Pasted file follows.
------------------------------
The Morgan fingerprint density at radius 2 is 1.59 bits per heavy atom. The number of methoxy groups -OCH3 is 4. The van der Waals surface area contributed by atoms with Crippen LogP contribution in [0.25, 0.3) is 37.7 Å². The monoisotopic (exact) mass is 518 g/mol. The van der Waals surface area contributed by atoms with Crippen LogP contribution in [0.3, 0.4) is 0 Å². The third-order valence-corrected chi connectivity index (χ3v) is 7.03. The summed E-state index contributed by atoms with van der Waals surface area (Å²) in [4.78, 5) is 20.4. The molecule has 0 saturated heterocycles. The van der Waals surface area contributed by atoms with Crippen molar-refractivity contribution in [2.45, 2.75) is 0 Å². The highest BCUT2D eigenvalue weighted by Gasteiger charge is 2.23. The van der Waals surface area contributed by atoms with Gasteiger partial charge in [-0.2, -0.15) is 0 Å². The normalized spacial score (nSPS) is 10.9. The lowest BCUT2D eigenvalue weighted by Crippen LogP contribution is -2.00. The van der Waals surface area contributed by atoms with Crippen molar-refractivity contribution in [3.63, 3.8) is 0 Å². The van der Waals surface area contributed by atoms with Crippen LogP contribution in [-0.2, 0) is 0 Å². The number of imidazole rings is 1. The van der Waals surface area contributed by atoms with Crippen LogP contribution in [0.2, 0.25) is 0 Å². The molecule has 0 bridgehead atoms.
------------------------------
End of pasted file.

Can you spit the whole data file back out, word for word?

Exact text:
The Morgan fingerprint density at radius 2 is 1.59 bits per heavy atom. The number of methoxy groups -OCH3 is 4. The van der Waals surface area contributed by atoms with Crippen LogP contribution in [0.25, 0.3) is 37.7 Å². The monoisotopic (exact) mass is 518 g/mol. The van der Waals surface area contributed by atoms with Crippen LogP contribution in [0.3, 0.4) is 0 Å². The third-order valence-corrected chi connectivity index (χ3v) is 7.03. The summed E-state index contributed by atoms with van der Waals surface area (Å²) in [4.78, 5) is 20.4. The molecule has 0 saturated heterocycles. The van der Waals surface area contributed by atoms with Crippen molar-refractivity contribution in [2.45, 2.75) is 0 Å². The highest BCUT2D eigenvalue weighted by Gasteiger charge is 2.23. The van der Waals surface area contributed by atoms with Gasteiger partial charge in [-0.2, -0.15) is 0 Å². The normalized spacial score (nSPS) is 10.9. The lowest BCUT2D eigenvalue weighted by Crippen LogP contribution is -2.00. The van der Waals surface area contributed by atoms with Crippen molar-refractivity contribution in [3.63, 3.8) is 0 Å². The van der Waals surface area contributed by atoms with Crippen LogP contribution in [-0.2, 0) is 0 Å². The number of imidazole rings is 1. The van der Waals surface area contributed by atoms with Crippen LogP contribution in [0.2, 0.25) is 0 Å². The molecule has 0 bridgehead atoms.